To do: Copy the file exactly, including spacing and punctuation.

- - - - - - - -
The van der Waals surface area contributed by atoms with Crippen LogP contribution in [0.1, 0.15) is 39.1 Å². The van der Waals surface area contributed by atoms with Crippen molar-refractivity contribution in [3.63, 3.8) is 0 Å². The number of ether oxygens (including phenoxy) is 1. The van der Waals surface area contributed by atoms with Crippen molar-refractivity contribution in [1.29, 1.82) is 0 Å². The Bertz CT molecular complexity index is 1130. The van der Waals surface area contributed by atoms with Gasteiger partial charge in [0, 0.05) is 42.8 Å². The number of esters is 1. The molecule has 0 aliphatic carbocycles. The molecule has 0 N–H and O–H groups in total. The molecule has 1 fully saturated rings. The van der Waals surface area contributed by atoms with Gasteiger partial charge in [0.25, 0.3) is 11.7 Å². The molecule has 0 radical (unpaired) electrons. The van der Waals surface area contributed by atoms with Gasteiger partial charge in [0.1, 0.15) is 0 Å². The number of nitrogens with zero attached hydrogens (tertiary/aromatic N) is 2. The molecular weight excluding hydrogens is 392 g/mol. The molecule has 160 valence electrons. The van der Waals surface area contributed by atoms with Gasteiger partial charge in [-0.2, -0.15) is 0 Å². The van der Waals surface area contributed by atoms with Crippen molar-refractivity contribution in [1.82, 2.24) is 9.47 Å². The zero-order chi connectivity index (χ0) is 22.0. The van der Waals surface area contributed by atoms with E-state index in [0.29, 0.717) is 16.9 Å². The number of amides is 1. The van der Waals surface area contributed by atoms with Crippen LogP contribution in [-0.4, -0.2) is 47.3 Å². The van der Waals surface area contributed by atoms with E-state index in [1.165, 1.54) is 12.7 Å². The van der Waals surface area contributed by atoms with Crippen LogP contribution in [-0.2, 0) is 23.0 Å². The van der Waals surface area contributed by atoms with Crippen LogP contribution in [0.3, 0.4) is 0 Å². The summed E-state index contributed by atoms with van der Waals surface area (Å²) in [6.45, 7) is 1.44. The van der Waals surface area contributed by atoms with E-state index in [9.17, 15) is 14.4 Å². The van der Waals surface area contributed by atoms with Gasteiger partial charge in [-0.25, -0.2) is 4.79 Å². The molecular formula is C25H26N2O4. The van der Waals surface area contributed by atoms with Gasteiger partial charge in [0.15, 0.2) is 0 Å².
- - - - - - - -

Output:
The van der Waals surface area contributed by atoms with Crippen LogP contribution in [0.1, 0.15) is 39.1 Å². The van der Waals surface area contributed by atoms with Crippen molar-refractivity contribution in [3.63, 3.8) is 0 Å². The number of ether oxygens (including phenoxy) is 1. The van der Waals surface area contributed by atoms with Crippen molar-refractivity contribution in [1.29, 1.82) is 0 Å². The Bertz CT molecular complexity index is 1130. The van der Waals surface area contributed by atoms with Gasteiger partial charge in [0, 0.05) is 42.8 Å². The number of esters is 1. The molecule has 0 aliphatic carbocycles. The molecule has 0 N–H and O–H groups in total. The molecule has 1 fully saturated rings. The van der Waals surface area contributed by atoms with Gasteiger partial charge in [0.25, 0.3) is 11.7 Å². The molecule has 0 radical (unpaired) electrons. The van der Waals surface area contributed by atoms with Gasteiger partial charge in [0.1, 0.15) is 0 Å². The number of nitrogens with zero attached hydrogens (tertiary/aromatic N) is 2. The molecular weight excluding hydrogens is 392 g/mol. The molecule has 160 valence electrons. The van der Waals surface area contributed by atoms with Gasteiger partial charge in [-0.2, -0.15) is 0 Å². The van der Waals surface area contributed by atoms with Crippen molar-refractivity contribution in [1.82, 2.24) is 9.47 Å². The zero-order chi connectivity index (χ0) is 22.0. The van der Waals surface area contributed by atoms with E-state index in [0.29, 0.717) is 16.9 Å². The number of amides is 1. The van der Waals surface area contributed by atoms with Crippen LogP contribution in [-0.4, -0.2) is 47.3 Å². The van der Waals surface area contributed by atoms with E-state index in [1.165, 1.54) is 12.7 Å². The van der Waals surface area contributed by atoms with Crippen LogP contribution in [-0.2, 0) is 23.0 Å². The van der Waals surface area contributed by atoms with Crippen LogP contribution in [0.3, 0.4) is 0 Å². The summed E-state index contributed by atoms with van der Waals surface area (Å²) in [6.45, 7) is 1.44. The van der Waals surface area contributed by atoms with E-state index in [9.17, 15) is 14.4 Å². The van der Waals surface area contributed by atoms with Gasteiger partial charge in [-0.25, -0.2) is 4.79 Å². The molecular formula is C25H26N2O4. The van der Waals surface area contributed by atoms with Gasteiger partial charge in [0.15, 0.2) is 0 Å².